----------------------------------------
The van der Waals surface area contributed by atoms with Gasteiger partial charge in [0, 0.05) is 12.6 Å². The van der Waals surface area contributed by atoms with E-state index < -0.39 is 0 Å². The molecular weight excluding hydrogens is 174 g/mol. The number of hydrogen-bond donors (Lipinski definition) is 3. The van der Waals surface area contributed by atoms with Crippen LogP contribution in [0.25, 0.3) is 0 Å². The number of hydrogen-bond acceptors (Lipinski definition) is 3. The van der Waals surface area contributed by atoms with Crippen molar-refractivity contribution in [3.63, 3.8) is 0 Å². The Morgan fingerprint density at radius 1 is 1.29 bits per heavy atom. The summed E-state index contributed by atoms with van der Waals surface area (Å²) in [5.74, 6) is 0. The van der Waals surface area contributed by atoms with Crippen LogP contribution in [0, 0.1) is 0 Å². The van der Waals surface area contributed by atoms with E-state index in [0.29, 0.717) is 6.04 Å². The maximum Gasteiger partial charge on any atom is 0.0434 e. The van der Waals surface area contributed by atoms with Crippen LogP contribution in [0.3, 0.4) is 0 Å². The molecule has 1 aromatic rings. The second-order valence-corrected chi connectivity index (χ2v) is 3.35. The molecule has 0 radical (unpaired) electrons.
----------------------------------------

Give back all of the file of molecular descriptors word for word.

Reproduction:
The van der Waals surface area contributed by atoms with Gasteiger partial charge in [0, 0.05) is 12.6 Å². The van der Waals surface area contributed by atoms with E-state index < -0.39 is 0 Å². The molecular weight excluding hydrogens is 174 g/mol. The number of hydrogen-bond donors (Lipinski definition) is 3. The van der Waals surface area contributed by atoms with Crippen LogP contribution in [0.25, 0.3) is 0 Å². The number of hydrogen-bond acceptors (Lipinski definition) is 3. The van der Waals surface area contributed by atoms with Crippen molar-refractivity contribution in [3.63, 3.8) is 0 Å². The Morgan fingerprint density at radius 1 is 1.29 bits per heavy atom. The summed E-state index contributed by atoms with van der Waals surface area (Å²) in [5.74, 6) is 0. The van der Waals surface area contributed by atoms with Crippen LogP contribution in [0, 0.1) is 0 Å². The van der Waals surface area contributed by atoms with E-state index in [0.29, 0.717) is 6.04 Å². The maximum Gasteiger partial charge on any atom is 0.0434 e. The van der Waals surface area contributed by atoms with Crippen LogP contribution in [0.3, 0.4) is 0 Å². The molecule has 1 aromatic rings. The second-order valence-corrected chi connectivity index (χ2v) is 3.35. The molecule has 0 radical (unpaired) electrons.